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Valve Care and Maintenance

Many peole don't know mych about rotary valves, but with just a little bit of care they can work like magic.

The following only refers to traditional, balanced and possibly the Lindberg valve. But definitely not the Haggman or Thayer.

How to clean and oil rotary valves.
How to take apart a valve
How to put a valve back together

How to break in new valves.
How to get your valves as quiet as possible.


How to Clean and Oil Your Valves

The first thing you need to know how to do is take apart your valve. You will need a flat head screwdriver and a soft mallet.
  1. First you have to take the linkage off the rotating pin. If you can, just unscrew the big screw in the middle of the valve. You might have to take another screw out first to let this one come out. When it comes out, be careful becuase the spring will want to pull the linkage away and this could cause some damage.
  2. After you get the screws out you need to get the piece off that connects the pin and the linkage. You might be able to pull it off with your fingers, but I usually have to gently pry it off with a knife or screwdriver. Be careful you don't scratch it up.
  3. After you get that piece off turn the horn over, and remove the valve cap. It should just screw off. You should look carefully at the plate before you take it off. You should see a little cut into the plate and casing. Remember this, because that's where it should go back.
  4. This is the dangerous part. You have to press on the pin and force the whole valve out of the casing. I saw the guys at D.C. Slide Repair using a rawhide mallet. You have to be careful that you don't use anything that will disfigure the end of the pin or cause stress to the rest of the horn. What I usually do is put the pin on the corner of a wooden table, and gently lean on it until it pops out.
  5. Now you've got your valve apart. On a normal valve, you should have the inside rotor, and a protective plate. Now you need to clean it. If there is no corrosion then you can just rinse it off under water, and get all of the old oil off of the rotary and the casing. If there is corrosion, you should be able to scrape it off with something, but be careful not to scratch the valve.

    I like to use Al Cass oil on my rotors. Sometimes I use something calles Zaja oil, which is scented, just to make my horn smell nice, but I don't like to use it a lot because the oil is colored, and I think it might stain it. The oil should be applied liberally. There are really only two contacts, one on each pin. You should oil those but do the whole outside of the rotor too, just to make sure it spins really smooth.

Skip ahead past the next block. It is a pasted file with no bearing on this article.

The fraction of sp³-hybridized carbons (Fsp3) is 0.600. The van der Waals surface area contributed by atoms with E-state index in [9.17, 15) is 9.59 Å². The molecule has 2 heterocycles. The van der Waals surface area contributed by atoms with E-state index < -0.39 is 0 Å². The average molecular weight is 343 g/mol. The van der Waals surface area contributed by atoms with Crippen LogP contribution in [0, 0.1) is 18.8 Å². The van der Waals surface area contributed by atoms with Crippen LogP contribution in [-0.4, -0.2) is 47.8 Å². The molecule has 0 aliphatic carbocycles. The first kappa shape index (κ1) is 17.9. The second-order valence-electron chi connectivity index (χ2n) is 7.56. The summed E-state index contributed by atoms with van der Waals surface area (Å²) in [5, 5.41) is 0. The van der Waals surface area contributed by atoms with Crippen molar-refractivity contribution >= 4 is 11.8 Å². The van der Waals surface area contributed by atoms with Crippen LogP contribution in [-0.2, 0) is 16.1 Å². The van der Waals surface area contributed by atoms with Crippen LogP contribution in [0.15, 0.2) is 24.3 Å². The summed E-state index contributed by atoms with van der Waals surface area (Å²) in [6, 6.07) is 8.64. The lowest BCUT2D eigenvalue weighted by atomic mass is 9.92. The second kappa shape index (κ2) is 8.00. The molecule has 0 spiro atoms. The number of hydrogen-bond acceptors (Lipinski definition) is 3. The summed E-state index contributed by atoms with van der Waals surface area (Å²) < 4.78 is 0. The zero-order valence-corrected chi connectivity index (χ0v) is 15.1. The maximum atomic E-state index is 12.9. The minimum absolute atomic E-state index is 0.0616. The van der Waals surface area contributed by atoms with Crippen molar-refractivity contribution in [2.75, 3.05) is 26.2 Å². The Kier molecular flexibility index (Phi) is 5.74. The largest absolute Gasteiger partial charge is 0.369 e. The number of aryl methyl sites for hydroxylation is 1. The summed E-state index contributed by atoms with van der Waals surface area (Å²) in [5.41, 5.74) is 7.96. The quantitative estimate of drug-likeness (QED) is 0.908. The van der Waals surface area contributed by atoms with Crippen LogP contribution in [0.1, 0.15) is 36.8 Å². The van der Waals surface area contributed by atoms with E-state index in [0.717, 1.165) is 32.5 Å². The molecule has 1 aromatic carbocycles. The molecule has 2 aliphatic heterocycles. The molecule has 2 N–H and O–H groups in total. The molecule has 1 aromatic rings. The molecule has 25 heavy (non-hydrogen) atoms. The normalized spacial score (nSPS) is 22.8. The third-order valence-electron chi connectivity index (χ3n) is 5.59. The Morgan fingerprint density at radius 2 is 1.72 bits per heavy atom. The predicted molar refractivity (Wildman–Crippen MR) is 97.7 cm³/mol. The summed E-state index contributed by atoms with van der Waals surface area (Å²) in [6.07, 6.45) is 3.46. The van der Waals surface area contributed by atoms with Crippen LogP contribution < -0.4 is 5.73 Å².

Now you get to put it back together.

    1. With lots of oil on it, put the end with the hole for the screw into the casing. Make sure that it spins well by turning it with your fingers.
    2. You must be careful putting the plate back on. It has to go in straight or you could bend it, or just really mess it up. Gently place it on top and evenly press it into place. Remember to check the hash marks. Usually it's hash for F attatchments and two for second valves. Air bubbles may come through the hole, but that's ok. You should make sure that the plate is even with the pin, and also look to see that it's seated all the way down to the casing.
    3. When you put the piece back on the pin, make sure that it is going on in the right direction. Yamaha trombones have an odd shaped pin, so you can only put in on one way, but I don't think Bach horns do. When you put it on, flip the horn over, and look at a tiny line on the pin. When you turn it, it should line up with the tiny lines on the plate. If it doesn't, take it off, and turn the piece around.
    4. Instead of taking the whole thing apart, you can try just putting a few drops on the pin under the valve cap.
    5. The last step is to put the cap back on. Sometimes I have difficulty getting this on right. So what I like to do is place it on, then spin it backwards until I hear it fall on the threads. Then you know it will screw on correctly.
How to break in new valves
The only thing about new valves is that manufacturers oil them with a very heavy oil that will stay on the rotor for a while. When you get the horn, you should oil it about once a week for a couple of months, and then monthly, and then whenever you think it needs it.
How to get your valves as quiet as possible
There are lots of reasons that a valve gets loud. With Bach horns, it is usually the linkage, and the only way to fix it is to get a new linkage. Todd Clontz makes the best ones, and they are available at Hickey's.

Another common reason that valves will be loud is that the stop plate comes a little bit loose. This can be tightened up with a phillips head screwdriver.

My last trick in getting them quiet is using heavy oil. This is what is commonly marketed as rotary valve oil. I put a drop or two on every moving part that is outside the rotor and this usually fixes the problem.

Please E-mail Me with any questions, comments or tips you would like to share.


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